Tens of thousands of Filipinos protested in a park in Manila on Monday, demanding the scrapping of a development fund that allows lawmakers to allocate government money for projects in their districts.
A government audit released on August 16, 2013 found that $141 million of the fund allocated over three years under the previous administration was released to questionable aid groups and ghost projects.
The scandal centered on a business woman who allegedly collaborated with lawmakers in channelling some of the funds. Local media reports of her lavish lifestyle have angered many ordinary taxpayers in the country where nearly 28 percent of the 97 million people live on a little over a dollar a day.
This prompted calls on social media for Monday’s protest in Rizal Park, where more than 1,00,000 turned out including students, workers, priests and nuns. Police said about 70,000 protesters were present during the rally’s peak.
Similar protests were held in a dozen other cities across the country, and in New York and other cities with Filipinos concentrations.
Some protesters carried placards saying “Senators, you should be ashamed of yourselves.” Others wore masks with a picture of a pig’s face, or shirts calling for the abolition of the fund.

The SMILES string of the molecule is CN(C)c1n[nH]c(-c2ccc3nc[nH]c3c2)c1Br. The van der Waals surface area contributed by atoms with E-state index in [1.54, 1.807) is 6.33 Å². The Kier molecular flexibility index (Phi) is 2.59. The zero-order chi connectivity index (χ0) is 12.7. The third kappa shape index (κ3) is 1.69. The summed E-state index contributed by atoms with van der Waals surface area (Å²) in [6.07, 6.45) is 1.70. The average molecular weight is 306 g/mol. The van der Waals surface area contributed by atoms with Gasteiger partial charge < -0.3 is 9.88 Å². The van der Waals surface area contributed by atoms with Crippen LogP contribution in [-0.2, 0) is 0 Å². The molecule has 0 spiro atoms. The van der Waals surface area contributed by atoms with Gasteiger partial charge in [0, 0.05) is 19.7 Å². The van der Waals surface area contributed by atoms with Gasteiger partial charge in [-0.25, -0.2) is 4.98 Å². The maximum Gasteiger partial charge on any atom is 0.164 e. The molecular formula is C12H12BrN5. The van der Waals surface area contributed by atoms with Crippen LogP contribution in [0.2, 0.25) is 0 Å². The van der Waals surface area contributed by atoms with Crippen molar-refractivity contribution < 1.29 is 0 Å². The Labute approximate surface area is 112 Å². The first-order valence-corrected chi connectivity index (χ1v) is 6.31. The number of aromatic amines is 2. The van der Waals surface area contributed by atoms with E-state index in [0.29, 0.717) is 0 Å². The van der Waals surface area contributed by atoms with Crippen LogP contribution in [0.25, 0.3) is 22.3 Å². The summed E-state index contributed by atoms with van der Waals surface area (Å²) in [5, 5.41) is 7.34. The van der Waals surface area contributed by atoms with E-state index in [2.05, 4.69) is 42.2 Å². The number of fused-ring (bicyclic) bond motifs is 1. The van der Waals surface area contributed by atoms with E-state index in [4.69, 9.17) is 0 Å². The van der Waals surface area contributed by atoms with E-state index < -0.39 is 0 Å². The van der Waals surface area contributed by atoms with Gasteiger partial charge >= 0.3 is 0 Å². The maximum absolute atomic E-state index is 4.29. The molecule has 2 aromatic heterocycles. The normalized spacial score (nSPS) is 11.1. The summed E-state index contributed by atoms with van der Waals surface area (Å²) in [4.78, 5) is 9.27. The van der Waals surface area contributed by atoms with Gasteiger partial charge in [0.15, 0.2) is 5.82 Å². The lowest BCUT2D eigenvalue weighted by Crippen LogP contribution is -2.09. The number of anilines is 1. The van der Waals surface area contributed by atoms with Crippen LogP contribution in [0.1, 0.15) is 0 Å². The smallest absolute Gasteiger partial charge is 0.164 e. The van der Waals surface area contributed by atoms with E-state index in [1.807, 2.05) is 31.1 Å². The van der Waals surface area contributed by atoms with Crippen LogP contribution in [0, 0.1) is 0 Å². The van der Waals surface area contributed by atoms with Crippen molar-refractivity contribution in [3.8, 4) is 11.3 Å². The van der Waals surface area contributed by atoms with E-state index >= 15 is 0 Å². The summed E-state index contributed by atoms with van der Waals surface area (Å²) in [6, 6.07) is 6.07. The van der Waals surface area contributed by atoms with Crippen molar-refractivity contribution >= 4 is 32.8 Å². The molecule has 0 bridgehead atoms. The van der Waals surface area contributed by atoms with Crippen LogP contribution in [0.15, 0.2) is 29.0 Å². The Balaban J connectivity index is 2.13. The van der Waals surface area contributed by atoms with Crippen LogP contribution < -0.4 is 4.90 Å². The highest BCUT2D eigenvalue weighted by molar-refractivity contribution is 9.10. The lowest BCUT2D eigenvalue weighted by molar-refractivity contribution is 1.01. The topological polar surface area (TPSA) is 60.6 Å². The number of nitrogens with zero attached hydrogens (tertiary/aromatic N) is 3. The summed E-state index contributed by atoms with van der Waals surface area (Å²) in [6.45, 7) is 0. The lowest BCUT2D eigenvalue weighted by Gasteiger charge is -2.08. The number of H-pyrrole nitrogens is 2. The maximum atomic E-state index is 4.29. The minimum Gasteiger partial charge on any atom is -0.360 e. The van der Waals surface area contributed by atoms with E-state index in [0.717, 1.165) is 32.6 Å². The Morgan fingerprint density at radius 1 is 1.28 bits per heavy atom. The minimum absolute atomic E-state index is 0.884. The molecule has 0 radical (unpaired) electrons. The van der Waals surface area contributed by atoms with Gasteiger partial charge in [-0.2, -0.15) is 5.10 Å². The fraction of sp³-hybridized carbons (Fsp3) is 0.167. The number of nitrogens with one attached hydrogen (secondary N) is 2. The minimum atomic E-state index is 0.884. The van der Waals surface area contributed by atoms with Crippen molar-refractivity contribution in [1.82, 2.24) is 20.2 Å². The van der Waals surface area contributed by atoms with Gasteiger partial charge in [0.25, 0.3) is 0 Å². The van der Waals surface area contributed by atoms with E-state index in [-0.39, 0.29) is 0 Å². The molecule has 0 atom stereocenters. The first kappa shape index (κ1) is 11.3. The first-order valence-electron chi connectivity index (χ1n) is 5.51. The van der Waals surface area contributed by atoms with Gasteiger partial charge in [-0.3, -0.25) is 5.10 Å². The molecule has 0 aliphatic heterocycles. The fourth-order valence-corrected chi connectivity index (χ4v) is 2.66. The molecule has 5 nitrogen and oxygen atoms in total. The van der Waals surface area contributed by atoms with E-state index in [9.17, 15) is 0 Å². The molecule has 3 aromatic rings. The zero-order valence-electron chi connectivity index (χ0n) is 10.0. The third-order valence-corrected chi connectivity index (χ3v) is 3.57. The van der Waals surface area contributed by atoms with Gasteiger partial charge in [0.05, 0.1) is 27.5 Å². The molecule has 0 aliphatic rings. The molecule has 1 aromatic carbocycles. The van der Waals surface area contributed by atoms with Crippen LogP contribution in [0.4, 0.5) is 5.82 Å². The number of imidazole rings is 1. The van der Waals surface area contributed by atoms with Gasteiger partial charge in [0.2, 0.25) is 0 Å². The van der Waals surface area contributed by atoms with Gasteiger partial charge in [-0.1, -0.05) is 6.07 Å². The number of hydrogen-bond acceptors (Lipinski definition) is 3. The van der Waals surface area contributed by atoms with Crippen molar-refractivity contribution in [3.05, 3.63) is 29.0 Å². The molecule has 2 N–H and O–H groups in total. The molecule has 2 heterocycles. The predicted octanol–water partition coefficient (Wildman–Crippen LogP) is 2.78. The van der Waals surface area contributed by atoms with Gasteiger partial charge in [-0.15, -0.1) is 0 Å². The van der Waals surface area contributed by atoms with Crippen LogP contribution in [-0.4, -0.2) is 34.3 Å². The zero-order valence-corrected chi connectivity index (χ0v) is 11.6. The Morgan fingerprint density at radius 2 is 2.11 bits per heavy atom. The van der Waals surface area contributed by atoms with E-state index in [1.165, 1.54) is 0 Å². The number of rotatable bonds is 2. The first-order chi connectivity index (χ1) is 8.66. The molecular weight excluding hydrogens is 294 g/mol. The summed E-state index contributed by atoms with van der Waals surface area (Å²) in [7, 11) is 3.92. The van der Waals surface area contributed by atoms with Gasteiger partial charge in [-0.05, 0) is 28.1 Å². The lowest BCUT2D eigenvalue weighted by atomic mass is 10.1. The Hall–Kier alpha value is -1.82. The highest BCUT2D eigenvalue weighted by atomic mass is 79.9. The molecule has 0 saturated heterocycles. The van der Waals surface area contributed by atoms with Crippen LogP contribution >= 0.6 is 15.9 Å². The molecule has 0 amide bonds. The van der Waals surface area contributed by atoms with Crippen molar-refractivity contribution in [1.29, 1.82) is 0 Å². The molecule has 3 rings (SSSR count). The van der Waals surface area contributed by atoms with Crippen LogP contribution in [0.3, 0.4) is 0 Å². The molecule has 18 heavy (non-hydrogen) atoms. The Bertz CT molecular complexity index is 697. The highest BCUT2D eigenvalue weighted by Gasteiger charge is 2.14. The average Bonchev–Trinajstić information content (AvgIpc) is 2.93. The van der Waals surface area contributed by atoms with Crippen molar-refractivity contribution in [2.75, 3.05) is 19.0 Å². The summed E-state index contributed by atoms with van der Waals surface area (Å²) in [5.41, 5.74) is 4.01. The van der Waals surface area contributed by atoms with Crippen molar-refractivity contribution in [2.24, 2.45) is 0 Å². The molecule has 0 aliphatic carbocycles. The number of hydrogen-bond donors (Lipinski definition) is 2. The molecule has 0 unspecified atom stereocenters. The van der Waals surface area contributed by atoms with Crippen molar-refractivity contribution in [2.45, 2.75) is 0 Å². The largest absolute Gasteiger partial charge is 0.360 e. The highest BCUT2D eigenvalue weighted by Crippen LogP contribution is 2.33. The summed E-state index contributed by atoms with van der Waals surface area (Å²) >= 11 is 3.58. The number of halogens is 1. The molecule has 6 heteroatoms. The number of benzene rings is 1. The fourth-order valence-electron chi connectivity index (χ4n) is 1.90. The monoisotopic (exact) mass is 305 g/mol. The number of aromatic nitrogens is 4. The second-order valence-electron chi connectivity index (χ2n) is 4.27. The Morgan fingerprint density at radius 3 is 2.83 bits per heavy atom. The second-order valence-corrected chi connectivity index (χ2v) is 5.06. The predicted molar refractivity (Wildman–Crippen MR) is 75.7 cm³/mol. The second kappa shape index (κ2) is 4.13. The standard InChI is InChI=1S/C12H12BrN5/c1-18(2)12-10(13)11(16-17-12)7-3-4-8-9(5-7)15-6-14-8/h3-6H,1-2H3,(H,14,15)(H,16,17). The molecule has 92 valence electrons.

Archbishop of Manila Cardinal Luis Antonio Tagle told the cheering crowd that all Filipinos should act in an honorable way. “Let us also listen to the voice of God, especially in our conscience,” Tagle said.
Actress Mae Paner who wore a pig’s snout, a wig and a barrel around her body, said she was joining millions of Filipinos who “want to abolish the pork barrel system in our country.”
Critics said President Benigno Aquino III’s promise on Friday to reform the system was not enough, and that all pork barrel funds must be abolished because they are prone to corruption.
Mr. Aquino said he has abolished the Priority Development Assistance Fund (PDAF) and will replace it with a system that plugs loopholes that allow for misuse. He said there was nothing “intrinsically wrong” with the system but it has been abused by “a few greedy individuals.” He vowed to prosecute those who misuse the fund.
Presidential spokesman Edwin Lacierda said that with the abolishing of the PDAF, the money will now go to specific projects of government agencies.
Under the PDAF system, lump sums were earmarked in the government budget for projects proposed by each lawmaker a year 200 million pesos ($4.6 million) for each senator. The projects and beneficiaries were identified by the lawmakers after the budget was passed by Congress.
Mr. Lacierda said that under the new system, no lump sum will be earmarked for legislators, no funds will be channelled to non-government organizations, and the public can monitor the release of the funds through the government’s website.